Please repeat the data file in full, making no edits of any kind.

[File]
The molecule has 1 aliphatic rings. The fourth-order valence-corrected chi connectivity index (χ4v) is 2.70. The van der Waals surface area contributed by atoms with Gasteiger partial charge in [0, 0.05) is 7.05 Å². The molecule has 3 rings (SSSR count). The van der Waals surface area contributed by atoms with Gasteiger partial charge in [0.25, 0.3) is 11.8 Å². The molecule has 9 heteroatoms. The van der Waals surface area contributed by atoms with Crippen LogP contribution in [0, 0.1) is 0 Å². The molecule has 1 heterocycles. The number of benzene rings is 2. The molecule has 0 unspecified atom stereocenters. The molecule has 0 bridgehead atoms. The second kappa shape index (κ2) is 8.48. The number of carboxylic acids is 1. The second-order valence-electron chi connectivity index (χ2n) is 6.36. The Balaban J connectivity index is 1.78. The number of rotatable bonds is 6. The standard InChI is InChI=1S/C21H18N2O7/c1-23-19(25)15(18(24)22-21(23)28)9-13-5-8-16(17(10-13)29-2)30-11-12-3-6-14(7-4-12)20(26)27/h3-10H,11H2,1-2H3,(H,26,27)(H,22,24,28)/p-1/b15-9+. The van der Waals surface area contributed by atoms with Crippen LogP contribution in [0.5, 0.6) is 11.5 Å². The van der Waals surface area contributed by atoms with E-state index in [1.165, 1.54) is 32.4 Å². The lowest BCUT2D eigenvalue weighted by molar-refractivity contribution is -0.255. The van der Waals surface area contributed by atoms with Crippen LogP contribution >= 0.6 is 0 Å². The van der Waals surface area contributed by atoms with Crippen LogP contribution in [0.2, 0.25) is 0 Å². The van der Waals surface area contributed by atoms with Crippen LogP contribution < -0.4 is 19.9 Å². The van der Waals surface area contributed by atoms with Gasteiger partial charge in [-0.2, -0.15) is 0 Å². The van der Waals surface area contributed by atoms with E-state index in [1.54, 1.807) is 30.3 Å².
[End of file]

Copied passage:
The molecule has 1 aliphatic rings. The fourth-order valence-corrected chi connectivity index (χ4v) is 2.70. The van der Waals surface area contributed by atoms with Gasteiger partial charge in [0, 0.05) is 7.05 Å². The molecule has 3 rings (SSSR count). The van der Waals surface area contributed by atoms with Gasteiger partial charge in [0.25, 0.3) is 11.8 Å². The molecule has 9 heteroatoms. The van der Waals surface area contributed by atoms with Crippen LogP contribution in [0, 0.1) is 0 Å². The molecule has 1 heterocycles. The number of benzene rings is 2. The molecule has 0 unspecified atom stereocenters. The molecule has 0 bridgehead atoms. The second kappa shape index (κ2) is 8.48. The number of carboxylic acids is 1. The second-order valence-electron chi connectivity index (χ2n) is 6.36. The Balaban J connectivity index is 1.78. The number of rotatable bonds is 6. The standard InChI is InChI=1S/C21H18N2O7/c1-23-19(25)15(18(24)22-21(23)28)9-13-5-8-16(17(10-13)29-2)30-11-12-3-6-14(7-4-12)20(26)27/h3-10H,11H2,1-2H3,(H,26,27)(H,22,24,28)/p-1/b15-9+. The van der Waals surface area contributed by atoms with Crippen LogP contribution in [0.5, 0.6) is 11.5 Å². The van der Waals surface area contributed by atoms with E-state index in [1.165, 1.54) is 32.4 Å². The lowest BCUT2D eigenvalue weighted by molar-refractivity contribution is -0.255. The van der Waals surface area contributed by atoms with Crippen LogP contribution >= 0.6 is 0 Å². The van der Waals surface area contributed by atoms with Crippen LogP contribution in [0.2, 0.25) is 0 Å². The van der Waals surface area contributed by atoms with Crippen LogP contribution < -0.4 is 19.9 Å². The van der Waals surface area contributed by atoms with Gasteiger partial charge in [-0.2, -0.15) is 0 Å². The van der Waals surface area contributed by atoms with E-state index in [1.54, 1.807) is 30.3 Å².